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  • Business burglaries increasing

    2018 - 10.21

    BUSINESS burglaries in Launceston remain on the rise, causing a major headache for the city’s commerce.

    Since July there have been 291 business burglaries in the North compared with 169 in the same time last year – a 71 per cent spike.

    The increase has prompted Northern CIB Detective Inspector John King to write to the Launceston Chamber of Commerce to address the problem.

    Inspector King told The Examiner that the increase could be related to a number of factors, including socio-economic and health issues.

    The rise in business burglaries, as well as house and car break-ins, comes after years of sustained reductions.

    As part of the Northern district’s crime management plan, offenders are asked to fill out questionnaires about the burglaries.

    Unsurprisingly, a desire for cash followed by electrical items – that can be quickly sold for money to buy drugs – appear to be the main motivations.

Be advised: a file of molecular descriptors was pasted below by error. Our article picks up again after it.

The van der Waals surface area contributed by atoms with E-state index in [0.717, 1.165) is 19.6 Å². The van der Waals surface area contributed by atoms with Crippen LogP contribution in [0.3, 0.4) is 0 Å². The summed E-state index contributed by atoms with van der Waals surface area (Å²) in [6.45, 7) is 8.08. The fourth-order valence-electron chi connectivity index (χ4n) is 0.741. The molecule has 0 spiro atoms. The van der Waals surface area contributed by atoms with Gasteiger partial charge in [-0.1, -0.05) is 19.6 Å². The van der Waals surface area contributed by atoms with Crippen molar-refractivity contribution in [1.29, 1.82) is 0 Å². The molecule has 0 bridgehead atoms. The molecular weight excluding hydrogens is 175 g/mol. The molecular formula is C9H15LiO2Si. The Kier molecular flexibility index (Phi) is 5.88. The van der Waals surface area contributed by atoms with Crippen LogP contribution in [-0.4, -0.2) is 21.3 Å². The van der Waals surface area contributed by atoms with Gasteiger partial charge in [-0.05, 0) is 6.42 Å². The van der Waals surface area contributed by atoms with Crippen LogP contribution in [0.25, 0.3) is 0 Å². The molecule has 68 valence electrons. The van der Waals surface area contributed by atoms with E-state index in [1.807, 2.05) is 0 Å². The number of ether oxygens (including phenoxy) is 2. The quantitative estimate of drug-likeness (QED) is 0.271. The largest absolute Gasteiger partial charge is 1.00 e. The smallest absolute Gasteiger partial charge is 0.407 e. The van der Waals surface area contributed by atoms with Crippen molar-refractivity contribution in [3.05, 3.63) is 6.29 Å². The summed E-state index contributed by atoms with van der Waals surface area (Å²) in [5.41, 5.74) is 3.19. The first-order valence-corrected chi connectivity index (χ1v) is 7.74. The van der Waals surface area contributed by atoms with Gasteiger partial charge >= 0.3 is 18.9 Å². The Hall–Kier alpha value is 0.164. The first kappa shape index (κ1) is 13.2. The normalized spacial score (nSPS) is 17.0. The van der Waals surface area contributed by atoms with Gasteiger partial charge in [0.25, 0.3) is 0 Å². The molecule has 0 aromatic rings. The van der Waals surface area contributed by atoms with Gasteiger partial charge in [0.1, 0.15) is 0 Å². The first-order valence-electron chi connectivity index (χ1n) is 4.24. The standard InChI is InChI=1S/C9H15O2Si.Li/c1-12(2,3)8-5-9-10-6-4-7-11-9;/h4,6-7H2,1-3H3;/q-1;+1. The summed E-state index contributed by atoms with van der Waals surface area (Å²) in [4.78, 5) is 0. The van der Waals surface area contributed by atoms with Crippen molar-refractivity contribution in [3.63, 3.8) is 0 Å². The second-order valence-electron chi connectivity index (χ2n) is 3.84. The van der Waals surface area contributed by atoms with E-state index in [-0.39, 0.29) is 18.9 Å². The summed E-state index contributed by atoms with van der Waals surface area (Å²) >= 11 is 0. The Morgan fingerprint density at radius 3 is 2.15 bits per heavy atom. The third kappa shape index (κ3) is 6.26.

“So we’re urging businesses to question whether they need to keep cash on the premises and, if so, making sure there’s appropriate security,” Inspector King said.

    Launceston Chamber of Commerce executive officer Maree Tetlow said the burglaries were a drain for her members.

    “It’s quite distressing for businesses,” she said.

    Ms Tetlow said shoplifting was also a major concern for stores.

    “Unfortunately when you have got high unemployment it can cause these types of outcomes and I think, as a community, we all need to participate to improve the situation,” she said.

    Antisocial behaviour in the CBD has also raised its head again.

    Store owners along Brisbane Street say the problem is getting worse and children as young as eight are involved.

    Several of the traders blamed the bus stop outside Target for its role in attracting many people to a small space.

    One operator proposed splitting the bus stop into several locations.

    “When the average person can’t go about their daily routine without feeling intimidated, there’s something very wrong,” she said.

    “Something’s got to give, and it can’t be letting them get away with everything they want to do.”

    Tasmania Police will meet with businesses to discuss the issue at a forum next week.

    Metro said it had not received any reports of antisocial behaviour at the bus stop but urged people to report it.

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